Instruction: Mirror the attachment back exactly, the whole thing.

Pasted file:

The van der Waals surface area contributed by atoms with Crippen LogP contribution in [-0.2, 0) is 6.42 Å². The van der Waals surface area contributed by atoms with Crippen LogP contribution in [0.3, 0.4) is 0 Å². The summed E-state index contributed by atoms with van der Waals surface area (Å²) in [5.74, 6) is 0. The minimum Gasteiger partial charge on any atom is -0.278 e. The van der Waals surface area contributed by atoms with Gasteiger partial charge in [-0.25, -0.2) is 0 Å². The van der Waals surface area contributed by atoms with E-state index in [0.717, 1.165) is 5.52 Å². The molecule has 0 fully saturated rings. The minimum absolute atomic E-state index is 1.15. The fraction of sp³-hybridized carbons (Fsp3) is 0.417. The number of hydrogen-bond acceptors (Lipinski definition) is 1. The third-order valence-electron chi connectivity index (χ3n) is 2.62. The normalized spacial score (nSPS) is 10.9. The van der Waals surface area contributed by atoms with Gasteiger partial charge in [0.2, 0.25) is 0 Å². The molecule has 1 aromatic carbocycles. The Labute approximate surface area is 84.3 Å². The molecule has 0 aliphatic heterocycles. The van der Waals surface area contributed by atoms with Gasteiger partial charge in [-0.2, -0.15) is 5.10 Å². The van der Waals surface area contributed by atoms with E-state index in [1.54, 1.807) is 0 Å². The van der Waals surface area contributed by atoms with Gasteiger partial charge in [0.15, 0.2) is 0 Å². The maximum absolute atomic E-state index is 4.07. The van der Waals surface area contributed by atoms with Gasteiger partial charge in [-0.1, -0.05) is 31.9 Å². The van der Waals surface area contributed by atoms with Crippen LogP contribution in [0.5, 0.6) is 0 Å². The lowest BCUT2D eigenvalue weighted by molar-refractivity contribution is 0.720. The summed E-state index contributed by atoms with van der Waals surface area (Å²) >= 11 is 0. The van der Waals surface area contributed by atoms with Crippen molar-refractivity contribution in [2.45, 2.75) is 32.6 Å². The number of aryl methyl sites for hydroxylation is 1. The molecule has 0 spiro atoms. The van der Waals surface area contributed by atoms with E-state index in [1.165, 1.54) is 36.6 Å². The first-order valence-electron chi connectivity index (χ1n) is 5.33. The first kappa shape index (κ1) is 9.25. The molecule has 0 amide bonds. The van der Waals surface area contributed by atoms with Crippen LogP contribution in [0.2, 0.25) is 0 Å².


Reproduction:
The van der Waals surface area contributed by atoms with Crippen LogP contribution in [-0.2, 0) is 6.42 Å². The van der Waals surface area contributed by atoms with Crippen LogP contribution in [0.3, 0.4) is 0 Å². The summed E-state index contributed by atoms with van der Waals surface area (Å²) in [5.74, 6) is 0. The minimum Gasteiger partial charge on any atom is -0.278 e. The van der Waals surface area contributed by atoms with Gasteiger partial charge in [-0.25, -0.2) is 0 Å². The van der Waals surface area contributed by atoms with E-state index in [0.717, 1.165) is 5.52 Å². The molecule has 0 fully saturated rings. The minimum absolute atomic E-state index is 1.15. The fraction of sp³-hybridized carbons (Fsp3) is 0.417. The number of hydrogen-bond acceptors (Lipinski definition) is 1. The third-order valence-electron chi connectivity index (χ3n) is 2.62. The normalized spacial score (nSPS) is 10.9. The van der Waals surface area contributed by atoms with Gasteiger partial charge in [0.2, 0.25) is 0 Å². The molecule has 1 aromatic carbocycles. The Labute approximate surface area is 84.3 Å². The molecule has 0 aliphatic heterocycles. The van der Waals surface area contributed by atoms with Gasteiger partial charge in [-0.2, -0.15) is 5.10 Å². The van der Waals surface area contributed by atoms with E-state index in [1.54, 1.807) is 0 Å². The van der Waals surface area contributed by atoms with Gasteiger partial charge in [0.15, 0.2) is 0 Å². The maximum absolute atomic E-state index is 4.07. The van der Waals surface area contributed by atoms with Gasteiger partial charge in [-0.1, -0.05) is 31.9 Å². The van der Waals surface area contributed by atoms with Crippen LogP contribution in [0.5, 0.6) is 0 Å². The lowest BCUT2D eigenvalue weighted by molar-refractivity contribution is 0.720. The summed E-state index contributed by atoms with van der Waals surface area (Å²) >= 11 is 0. The van der Waals surface area contributed by atoms with Crippen molar-refractivity contribution in [2.45, 2.75) is 32.6 Å². The number of aryl methyl sites for hydroxylation is 1. The molecule has 0 spiro atoms. The van der Waals surface area contributed by atoms with E-state index in [1.165, 1.54) is 36.6 Å². The first-order valence-electron chi connectivity index (χ1n) is 5.33. The first kappa shape index (κ1) is 9.25. The molecule has 0 amide bonds. The van der Waals surface area contributed by atoms with Crippen LogP contribution in [0.2, 0.25) is 0 Å².